Indonesia reports another avian flu death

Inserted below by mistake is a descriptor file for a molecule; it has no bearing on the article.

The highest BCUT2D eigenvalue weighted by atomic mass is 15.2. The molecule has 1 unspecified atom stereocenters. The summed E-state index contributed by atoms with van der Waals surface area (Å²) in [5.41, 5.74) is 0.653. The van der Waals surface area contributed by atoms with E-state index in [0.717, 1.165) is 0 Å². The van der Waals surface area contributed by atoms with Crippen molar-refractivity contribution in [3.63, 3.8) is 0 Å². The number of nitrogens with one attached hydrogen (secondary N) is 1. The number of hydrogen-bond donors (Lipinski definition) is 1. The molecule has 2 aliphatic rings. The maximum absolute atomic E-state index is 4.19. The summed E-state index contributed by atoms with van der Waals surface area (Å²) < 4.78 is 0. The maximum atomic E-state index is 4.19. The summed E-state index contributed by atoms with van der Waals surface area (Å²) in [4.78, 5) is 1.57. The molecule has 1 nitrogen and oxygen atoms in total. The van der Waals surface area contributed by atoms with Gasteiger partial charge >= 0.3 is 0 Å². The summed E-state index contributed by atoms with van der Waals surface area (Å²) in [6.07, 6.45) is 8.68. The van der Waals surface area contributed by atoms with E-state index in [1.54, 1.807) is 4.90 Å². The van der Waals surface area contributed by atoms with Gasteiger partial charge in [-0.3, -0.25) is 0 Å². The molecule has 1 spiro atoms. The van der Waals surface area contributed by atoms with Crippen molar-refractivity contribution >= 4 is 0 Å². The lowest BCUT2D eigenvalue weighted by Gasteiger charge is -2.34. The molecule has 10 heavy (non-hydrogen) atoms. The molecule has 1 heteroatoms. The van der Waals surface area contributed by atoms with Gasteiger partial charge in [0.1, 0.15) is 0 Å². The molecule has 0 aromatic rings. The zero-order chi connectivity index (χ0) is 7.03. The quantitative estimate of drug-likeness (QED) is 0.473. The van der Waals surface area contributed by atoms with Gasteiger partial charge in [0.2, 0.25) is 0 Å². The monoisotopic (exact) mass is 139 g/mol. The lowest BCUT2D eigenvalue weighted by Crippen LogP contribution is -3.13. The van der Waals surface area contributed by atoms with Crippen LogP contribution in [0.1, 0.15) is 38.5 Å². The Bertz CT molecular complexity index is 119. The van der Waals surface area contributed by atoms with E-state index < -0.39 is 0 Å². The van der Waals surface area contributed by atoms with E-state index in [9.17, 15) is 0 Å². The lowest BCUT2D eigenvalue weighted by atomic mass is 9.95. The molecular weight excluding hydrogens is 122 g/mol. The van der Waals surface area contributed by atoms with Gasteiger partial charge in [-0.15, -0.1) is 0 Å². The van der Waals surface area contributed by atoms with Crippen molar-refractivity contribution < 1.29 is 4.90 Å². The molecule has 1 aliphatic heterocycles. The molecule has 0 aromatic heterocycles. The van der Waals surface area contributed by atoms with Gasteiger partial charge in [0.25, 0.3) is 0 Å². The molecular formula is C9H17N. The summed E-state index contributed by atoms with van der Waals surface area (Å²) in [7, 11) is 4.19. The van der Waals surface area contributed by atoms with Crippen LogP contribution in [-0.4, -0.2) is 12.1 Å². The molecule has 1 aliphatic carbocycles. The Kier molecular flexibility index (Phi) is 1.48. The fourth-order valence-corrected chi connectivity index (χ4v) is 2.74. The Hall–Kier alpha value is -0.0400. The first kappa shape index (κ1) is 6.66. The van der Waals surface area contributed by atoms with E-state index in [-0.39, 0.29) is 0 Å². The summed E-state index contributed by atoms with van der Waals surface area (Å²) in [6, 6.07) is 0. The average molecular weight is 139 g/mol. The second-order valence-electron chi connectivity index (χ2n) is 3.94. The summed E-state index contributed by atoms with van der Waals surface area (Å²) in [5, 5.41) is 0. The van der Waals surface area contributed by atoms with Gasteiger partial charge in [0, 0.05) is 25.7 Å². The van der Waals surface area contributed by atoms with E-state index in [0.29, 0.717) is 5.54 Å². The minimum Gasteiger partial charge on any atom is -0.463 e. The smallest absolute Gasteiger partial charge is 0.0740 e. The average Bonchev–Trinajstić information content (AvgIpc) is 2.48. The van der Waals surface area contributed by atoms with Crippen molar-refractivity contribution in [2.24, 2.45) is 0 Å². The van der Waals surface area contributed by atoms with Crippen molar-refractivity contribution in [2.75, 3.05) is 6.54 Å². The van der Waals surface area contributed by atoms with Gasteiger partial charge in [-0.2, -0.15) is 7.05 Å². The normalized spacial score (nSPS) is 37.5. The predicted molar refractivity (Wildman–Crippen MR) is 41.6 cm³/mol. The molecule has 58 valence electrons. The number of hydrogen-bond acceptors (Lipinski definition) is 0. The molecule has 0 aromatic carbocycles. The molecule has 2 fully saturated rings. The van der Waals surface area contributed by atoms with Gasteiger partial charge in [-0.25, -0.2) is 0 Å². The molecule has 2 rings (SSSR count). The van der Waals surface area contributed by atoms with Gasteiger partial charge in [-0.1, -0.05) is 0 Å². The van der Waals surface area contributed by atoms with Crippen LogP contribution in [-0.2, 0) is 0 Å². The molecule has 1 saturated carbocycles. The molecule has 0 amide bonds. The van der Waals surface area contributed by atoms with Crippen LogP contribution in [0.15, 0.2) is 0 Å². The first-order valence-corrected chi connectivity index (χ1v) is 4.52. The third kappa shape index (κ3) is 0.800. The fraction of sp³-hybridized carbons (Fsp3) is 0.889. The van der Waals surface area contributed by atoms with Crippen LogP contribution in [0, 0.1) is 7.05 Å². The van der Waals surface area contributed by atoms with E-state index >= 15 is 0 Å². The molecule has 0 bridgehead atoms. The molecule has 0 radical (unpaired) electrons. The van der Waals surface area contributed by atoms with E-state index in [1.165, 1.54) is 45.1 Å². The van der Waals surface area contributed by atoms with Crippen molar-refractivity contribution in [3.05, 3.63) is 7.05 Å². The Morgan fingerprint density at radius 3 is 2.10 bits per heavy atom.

first_imgMay 31, 2006 (CIDRAP News) – A 15-year-old boy in West Java has become Indonesia’s latest avian flu fatality, according to news reports that cited local tests.Meanwhile, the World Health Organization (WHO) reported today that in the remote North Sumatra village that witnessed a large family cluster of avian flu cases, no cases suggestive of H5N1 infection have been detected since May 22.The 15-year-old boy, who was from Tasikmalaya, West Java, was admitted to a hospital May 29 and died yesterday, according to a Reuters story today. If his death is confirmed by a WHO laboratory in Hong Kong, his will be the 49th case and 37th death in Indonesia. About two thirds of those cases have occurred this year.Government officials said that the teen had contact with infected poultry and that his own chickens died about 2 weeks ago, according to Reuters. In addition, the report said, the boy’s grandfather was a chicken farmer who had 40 chickens that died recently.The boy represents the third recent H5N1 fatality from West Java province. A 10-year-old girl and her 18-year-old brother died last week in Bandung, which is about 55 miles northwest of Tasikmalaya.Today’s WHO update on the case cluster in Kubu Simbelang village, Karo District, North Sumatra, states that 54 family members and other close contacts remain under home quarantine. In addition, investigators have been conducting house-to-house surveillance for flu-like symptoms throughout the 400 or so households in the village, and a surveillance command post was set up in the village last week.With all this monitoring in place, no new cases resembling avian flu have been identified in Kubu Simbelang over the last 9 days, the WHO reports. This finding is important, the agency says, because it indicates that the H5N1 strain has not spread beyond members of the single extended family.Today’s WHO update also provides further details on the history of the case cluster.As noted in previous reports, the original family member to fall ill was a 37-year-old woman who is considered the index case, though samples from her body were not collected before she was buried. According to today’s report, she started showing symptoms consistent with avian flu April 24 and died May 4.She sold fruit and chilies at a market stand about 50 feet (15 m) from a stand that sold live chickens, according to the WHO. She also kept a small flock of backyard chickens, which she allowed into the house at night. Three of these chickens reportedly died before she became ill. She also used chicken feces to fertilize her garden.The woman had one sister and three brothers. The sister and two of the brothers contracted H5N1, and one of the brothers is the only infected family member to survive.The family members who died of avian flu include the 37-year-old’s two teenaged sons, her sister’s 18-month-old girl, and a 10-year-old son of the brother who died.On April 29, according to today’s update, nine family members spent the night in the same small room as the index patient when she was severely ill and coughing heavily. Five to 6 days later, three family members experienced symptoms. These were her two teenaged sons and the surviving brother, who was from a village 6 miles away.The sister of the initial patient developed symptoms at the same time, as did the sister’s 18-month-old daughter. The sister, who lived in an adjacent house, cared for the index patient, accompanied by her young daughter.The 10-year-old boy lived next door to the 37-year-old woman and was a frequent visitor in her house. His father, the woman’s brother, was the final fatality (May 22) and had tended his son throughout his hospital stay from May 9 through May 13.The WHO report also says that a parallel agricultural investigation still has not detected H5N1 virus in about 80 samples from area animals and chicken fertilizer, meaning that the initial source of the outbreak remains unknown.See also:WHO’s Indonesia cluster updatehttp://www.who.int/csr/don/2006_05_31/en/index.htmllast_img read more